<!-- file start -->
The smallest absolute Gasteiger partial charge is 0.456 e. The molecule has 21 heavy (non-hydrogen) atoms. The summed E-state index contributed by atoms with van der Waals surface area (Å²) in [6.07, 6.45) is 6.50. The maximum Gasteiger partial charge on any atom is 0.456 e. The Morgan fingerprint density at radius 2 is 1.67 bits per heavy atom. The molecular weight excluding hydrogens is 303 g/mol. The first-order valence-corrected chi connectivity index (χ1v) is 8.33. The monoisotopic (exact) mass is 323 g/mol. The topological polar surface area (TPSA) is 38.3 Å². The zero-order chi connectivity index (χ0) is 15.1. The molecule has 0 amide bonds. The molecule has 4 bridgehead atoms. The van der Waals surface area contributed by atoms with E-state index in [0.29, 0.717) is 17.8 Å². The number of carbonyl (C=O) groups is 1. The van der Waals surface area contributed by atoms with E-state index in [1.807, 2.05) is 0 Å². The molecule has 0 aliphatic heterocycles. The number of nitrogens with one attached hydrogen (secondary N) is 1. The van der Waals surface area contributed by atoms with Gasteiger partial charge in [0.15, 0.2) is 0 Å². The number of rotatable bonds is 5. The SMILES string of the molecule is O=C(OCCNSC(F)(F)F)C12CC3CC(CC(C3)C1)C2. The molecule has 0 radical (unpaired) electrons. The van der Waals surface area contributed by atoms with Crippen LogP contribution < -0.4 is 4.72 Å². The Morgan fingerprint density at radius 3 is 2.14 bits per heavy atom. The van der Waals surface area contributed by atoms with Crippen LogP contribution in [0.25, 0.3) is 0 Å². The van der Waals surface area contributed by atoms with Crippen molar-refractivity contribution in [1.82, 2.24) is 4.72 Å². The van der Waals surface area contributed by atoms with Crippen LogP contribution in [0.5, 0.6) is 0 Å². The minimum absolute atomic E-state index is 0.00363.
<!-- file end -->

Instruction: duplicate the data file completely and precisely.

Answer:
The smallest absolute Gasteiger partial charge is 0.456 e. The molecule has 21 heavy (non-hydrogen) atoms. The summed E-state index contributed by atoms with van der Waals surface area (Å²) in [6.07, 6.45) is 6.50. The maximum Gasteiger partial charge on any atom is 0.456 e. The Morgan fingerprint density at radius 2 is 1.67 bits per heavy atom. The molecular weight excluding hydrogens is 303 g/mol. The first-order valence-corrected chi connectivity index (χ1v) is 8.33. The monoisotopic (exact) mass is 323 g/mol. The topological polar surface area (TPSA) is 38.3 Å². The zero-order chi connectivity index (χ0) is 15.1. The molecule has 0 amide bonds. The molecule has 4 bridgehead atoms. The van der Waals surface area contributed by atoms with E-state index in [0.29, 0.717) is 17.8 Å². The number of carbonyl (C=O) groups is 1. The van der Waals surface area contributed by atoms with E-state index in [1.807, 2.05) is 0 Å². The molecule has 0 aliphatic heterocycles. The number of nitrogens with one attached hydrogen (secondary N) is 1. The van der Waals surface area contributed by atoms with Gasteiger partial charge in [0.15, 0.2) is 0 Å². The number of rotatable bonds is 5. The SMILES string of the molecule is O=C(OCCNSC(F)(F)F)C12CC3CC(CC(C3)C1)C2. The molecule has 0 radical (unpaired) electrons. The van der Waals surface area contributed by atoms with Crippen LogP contribution < -0.4 is 4.72 Å². The Morgan fingerprint density at radius 3 is 2.14 bits per heavy atom. The van der Waals surface area contributed by atoms with Crippen LogP contribution in [0.25, 0.3) is 0 Å². The van der Waals surface area contributed by atoms with Crippen molar-refractivity contribution in [1.82, 2.24) is 4.72 Å². The van der Waals surface area contributed by atoms with Crippen LogP contribution in [0.5, 0.6) is 0 Å². The minimum absolute atomic E-state index is 0.00363.